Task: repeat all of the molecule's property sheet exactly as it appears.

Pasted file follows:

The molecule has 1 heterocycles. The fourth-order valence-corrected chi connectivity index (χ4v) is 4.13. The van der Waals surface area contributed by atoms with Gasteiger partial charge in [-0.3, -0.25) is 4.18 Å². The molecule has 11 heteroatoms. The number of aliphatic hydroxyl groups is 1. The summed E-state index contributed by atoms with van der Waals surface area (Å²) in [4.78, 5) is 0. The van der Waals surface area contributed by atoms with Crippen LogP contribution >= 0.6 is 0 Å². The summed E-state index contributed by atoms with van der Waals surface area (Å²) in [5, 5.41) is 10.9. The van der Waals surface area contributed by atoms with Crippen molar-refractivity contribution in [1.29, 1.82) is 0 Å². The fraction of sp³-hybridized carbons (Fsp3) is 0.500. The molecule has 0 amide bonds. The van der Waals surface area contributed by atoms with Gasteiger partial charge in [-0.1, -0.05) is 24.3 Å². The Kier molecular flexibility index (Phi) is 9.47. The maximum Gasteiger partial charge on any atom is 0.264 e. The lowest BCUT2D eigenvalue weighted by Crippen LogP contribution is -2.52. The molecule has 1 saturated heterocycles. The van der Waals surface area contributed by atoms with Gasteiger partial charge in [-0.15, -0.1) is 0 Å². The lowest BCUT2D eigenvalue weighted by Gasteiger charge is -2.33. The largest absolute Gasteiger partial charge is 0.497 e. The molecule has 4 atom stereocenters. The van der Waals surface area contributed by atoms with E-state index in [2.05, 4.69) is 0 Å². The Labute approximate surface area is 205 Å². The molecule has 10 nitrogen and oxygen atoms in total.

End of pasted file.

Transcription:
The molecule has 1 heterocycles. The fourth-order valence-corrected chi connectivity index (χ4v) is 4.13. The van der Waals surface area contributed by atoms with Gasteiger partial charge in [-0.3, -0.25) is 4.18 Å². The molecule has 11 heteroatoms. The number of aliphatic hydroxyl groups is 1. The summed E-state index contributed by atoms with van der Waals surface area (Å²) in [4.78, 5) is 0. The van der Waals surface area contributed by atoms with Crippen LogP contribution >= 0.6 is 0 Å². The summed E-state index contributed by atoms with van der Waals surface area (Å²) in [5, 5.41) is 10.9. The van der Waals surface area contributed by atoms with Crippen molar-refractivity contribution in [1.29, 1.82) is 0 Å². The fraction of sp³-hybridized carbons (Fsp3) is 0.500. The molecule has 0 amide bonds. The van der Waals surface area contributed by atoms with Gasteiger partial charge in [-0.1, -0.05) is 24.3 Å². The Kier molecular flexibility index (Phi) is 9.47. The maximum Gasteiger partial charge on any atom is 0.264 e. The lowest BCUT2D eigenvalue weighted by Crippen LogP contribution is -2.52. The molecule has 1 saturated heterocycles. The van der Waals surface area contributed by atoms with Gasteiger partial charge in [-0.15, -0.1) is 0 Å². The lowest BCUT2D eigenvalue weighted by Gasteiger charge is -2.33. The largest absolute Gasteiger partial charge is 0.497 e. The molecule has 4 atom stereocenters. The van der Waals surface area contributed by atoms with E-state index in [2.05, 4.69) is 0 Å². The Labute approximate surface area is 205 Å². The molecule has 10 nitrogen and oxygen atoms in total.